As a full-time choreographer, Ruth Brill will be catapulted right into the current debate on the perceived scarcity of women choreographers. So, naturally, I wanted to know where she stood on this debate.

“Personally, I have never felt discriminated against, and thankfully not pro-discriminated either, because I’ve got my opportunities not because I am a woman but because of the work.

“I think I’ve been lucky enough to have brilliant opportunities at BRB to create and develop; and actually Peter and the Wolf is in a bill of three female choreographers, [Un]leashed (…) so I think the climate is really shifting.

“I think it’s a really good time to be a female choreographer, because I think we’re pushing forwards and it’s being talked about, which is brilliant, because then the balance will be redressed.

“I mean, you can see that the majority of those leaders and creative people at the moment are men, but then I think back to those people in the past, a lot of those pioneers were women, so I think the tides are changing and I am more than happy to fly that flag and inspire other people.”

On this point, she notes that although it was the outgoing BRB Artistic Director, David Bintley’s idea to turn Peter into a girl in Peter and the Wolf, she was happy with to go along with it:

‘We shifted [the setting] into a present day urban setting: it’s kind of a recreational ground, basketball court, with a scaffolding tower at the back, therefore all the characters are modern day, personified characters.

“I sat down with David and discussed which dancers in the company could play Peter, and actually the dancers’ names I could live with, four out of five of them were girls.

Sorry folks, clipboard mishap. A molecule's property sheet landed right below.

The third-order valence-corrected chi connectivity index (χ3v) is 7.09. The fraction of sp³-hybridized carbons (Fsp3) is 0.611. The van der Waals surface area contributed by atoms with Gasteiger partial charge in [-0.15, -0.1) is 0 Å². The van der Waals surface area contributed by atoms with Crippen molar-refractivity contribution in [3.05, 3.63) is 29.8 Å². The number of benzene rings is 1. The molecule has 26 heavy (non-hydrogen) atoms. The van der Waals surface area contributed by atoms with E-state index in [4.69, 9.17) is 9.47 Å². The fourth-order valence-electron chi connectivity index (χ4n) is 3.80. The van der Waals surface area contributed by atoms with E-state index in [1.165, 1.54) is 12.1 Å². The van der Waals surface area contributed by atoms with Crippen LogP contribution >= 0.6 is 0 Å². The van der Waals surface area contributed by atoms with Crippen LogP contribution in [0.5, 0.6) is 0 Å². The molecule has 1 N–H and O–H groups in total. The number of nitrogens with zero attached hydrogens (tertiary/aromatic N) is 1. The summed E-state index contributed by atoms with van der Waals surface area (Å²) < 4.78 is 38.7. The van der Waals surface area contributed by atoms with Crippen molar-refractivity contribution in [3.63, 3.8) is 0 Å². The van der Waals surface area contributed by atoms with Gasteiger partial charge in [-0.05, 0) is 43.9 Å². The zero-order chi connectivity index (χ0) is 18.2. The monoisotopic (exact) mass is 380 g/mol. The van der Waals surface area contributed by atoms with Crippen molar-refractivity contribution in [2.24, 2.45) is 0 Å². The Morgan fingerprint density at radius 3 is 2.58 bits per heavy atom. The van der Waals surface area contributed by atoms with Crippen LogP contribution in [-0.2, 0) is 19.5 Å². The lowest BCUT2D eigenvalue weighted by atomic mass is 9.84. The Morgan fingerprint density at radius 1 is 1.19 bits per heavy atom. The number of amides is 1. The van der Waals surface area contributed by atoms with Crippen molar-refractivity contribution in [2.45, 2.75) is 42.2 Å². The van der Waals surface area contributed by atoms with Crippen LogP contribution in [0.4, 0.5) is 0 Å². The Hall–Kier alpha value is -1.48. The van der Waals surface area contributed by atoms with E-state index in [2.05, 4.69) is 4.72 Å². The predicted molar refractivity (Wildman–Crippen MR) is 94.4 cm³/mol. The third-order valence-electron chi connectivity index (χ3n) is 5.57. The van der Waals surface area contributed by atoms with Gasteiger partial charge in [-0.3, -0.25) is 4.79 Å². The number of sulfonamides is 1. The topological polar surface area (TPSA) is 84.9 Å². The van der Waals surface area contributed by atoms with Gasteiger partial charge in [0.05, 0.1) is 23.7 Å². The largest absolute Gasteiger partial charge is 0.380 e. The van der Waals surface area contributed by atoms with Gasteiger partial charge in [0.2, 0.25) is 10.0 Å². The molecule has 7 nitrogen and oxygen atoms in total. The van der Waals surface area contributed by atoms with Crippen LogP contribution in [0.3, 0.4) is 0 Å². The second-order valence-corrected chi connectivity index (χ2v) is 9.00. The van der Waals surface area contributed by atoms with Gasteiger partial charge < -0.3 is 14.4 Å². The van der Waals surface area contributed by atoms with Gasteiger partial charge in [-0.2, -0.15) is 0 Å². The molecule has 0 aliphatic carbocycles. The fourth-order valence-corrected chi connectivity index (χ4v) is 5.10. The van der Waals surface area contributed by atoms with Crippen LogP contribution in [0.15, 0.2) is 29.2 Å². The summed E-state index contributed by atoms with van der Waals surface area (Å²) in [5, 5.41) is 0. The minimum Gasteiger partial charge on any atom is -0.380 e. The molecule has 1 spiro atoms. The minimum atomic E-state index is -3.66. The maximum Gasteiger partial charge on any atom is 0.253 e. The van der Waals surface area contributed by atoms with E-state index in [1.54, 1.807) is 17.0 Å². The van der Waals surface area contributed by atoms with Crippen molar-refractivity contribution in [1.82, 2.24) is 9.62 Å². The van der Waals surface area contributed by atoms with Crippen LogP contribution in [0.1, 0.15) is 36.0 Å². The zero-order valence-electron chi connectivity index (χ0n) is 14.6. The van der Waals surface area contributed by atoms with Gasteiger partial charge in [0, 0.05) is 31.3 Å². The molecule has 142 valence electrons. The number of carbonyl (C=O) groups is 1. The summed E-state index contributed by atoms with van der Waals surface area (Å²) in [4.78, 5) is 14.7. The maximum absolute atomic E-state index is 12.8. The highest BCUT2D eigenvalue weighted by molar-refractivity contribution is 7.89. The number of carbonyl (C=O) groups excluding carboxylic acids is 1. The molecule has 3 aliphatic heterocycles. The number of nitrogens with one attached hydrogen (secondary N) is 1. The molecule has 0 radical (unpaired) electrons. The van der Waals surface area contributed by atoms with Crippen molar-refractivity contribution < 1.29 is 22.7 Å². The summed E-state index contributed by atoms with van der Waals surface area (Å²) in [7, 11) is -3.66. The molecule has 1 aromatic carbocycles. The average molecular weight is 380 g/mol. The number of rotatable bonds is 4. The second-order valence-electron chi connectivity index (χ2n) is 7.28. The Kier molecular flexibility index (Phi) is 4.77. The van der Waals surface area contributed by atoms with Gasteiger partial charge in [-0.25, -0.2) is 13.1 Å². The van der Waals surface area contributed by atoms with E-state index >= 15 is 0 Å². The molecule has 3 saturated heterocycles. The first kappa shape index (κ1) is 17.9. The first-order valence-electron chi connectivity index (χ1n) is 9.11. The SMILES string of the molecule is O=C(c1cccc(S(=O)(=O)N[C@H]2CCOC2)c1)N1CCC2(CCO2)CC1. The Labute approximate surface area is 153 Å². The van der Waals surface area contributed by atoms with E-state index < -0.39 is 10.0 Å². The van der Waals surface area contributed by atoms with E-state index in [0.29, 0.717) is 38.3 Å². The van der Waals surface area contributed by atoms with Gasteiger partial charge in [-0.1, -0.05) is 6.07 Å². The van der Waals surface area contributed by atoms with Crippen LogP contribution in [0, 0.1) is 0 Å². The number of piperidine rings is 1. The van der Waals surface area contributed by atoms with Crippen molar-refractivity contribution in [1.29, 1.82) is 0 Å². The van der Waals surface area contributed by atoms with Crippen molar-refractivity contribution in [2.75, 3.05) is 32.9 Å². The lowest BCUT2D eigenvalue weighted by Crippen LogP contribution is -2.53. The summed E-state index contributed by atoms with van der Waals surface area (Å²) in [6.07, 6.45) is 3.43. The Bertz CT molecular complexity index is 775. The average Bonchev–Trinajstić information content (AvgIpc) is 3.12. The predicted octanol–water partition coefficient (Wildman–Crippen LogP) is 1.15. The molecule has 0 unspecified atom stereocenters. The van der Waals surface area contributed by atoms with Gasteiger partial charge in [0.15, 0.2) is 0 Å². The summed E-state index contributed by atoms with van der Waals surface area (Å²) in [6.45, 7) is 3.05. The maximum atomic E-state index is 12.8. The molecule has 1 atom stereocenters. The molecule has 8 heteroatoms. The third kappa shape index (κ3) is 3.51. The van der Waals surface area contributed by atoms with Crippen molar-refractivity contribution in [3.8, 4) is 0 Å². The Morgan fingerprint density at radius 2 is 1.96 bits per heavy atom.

‘So, it felt right to have Peter as a girl (…) it is important that we do put females at the centre of things at the moment.”

Laura Day as Peter in BRB’s Peter and the Wolf, photo Andy Ross

Ruth Brill – The Future

Ruth Brill has plenty of choreographic work in the pipeline already; some things she won’t be drawn on yet, but many others have already been firmed up:

“I’m going to be hopefully doing more for London Children’s Ballet, I’m being interim Artistic Director of National Youth Ballet between July and September and choreographing a new work for them, which will be a very high energy pure dance piece, because I’ve been doing lots of narrative recently (…)

“Then I’m doing the English Ballet Theatre choreographic lab, so I’m doing a couple of hours’ worth of creation and exploration at the end of the summer, and then we’ll see if that develops into something else.”

And not only that: Ruth Brill has her eyes on other forms of theatre.

“I love the ballet world and the ballet bubble – that’s home for me – but I’m also excited to branch out and get some different experience, whether that’s movement direction or working in musicals… I’m kind of an all-rounder!”

With her talent and seemingly inexhaustible energy we’re quite sure we’ll be hearing a lot more from Ruth Brill very soon…

by Teresa Guerreiro

Ruth Brill’s final performance as a dancer will be in Hobson’s Choice at Sadler’s Wells on Saturday, 29th June at 19:30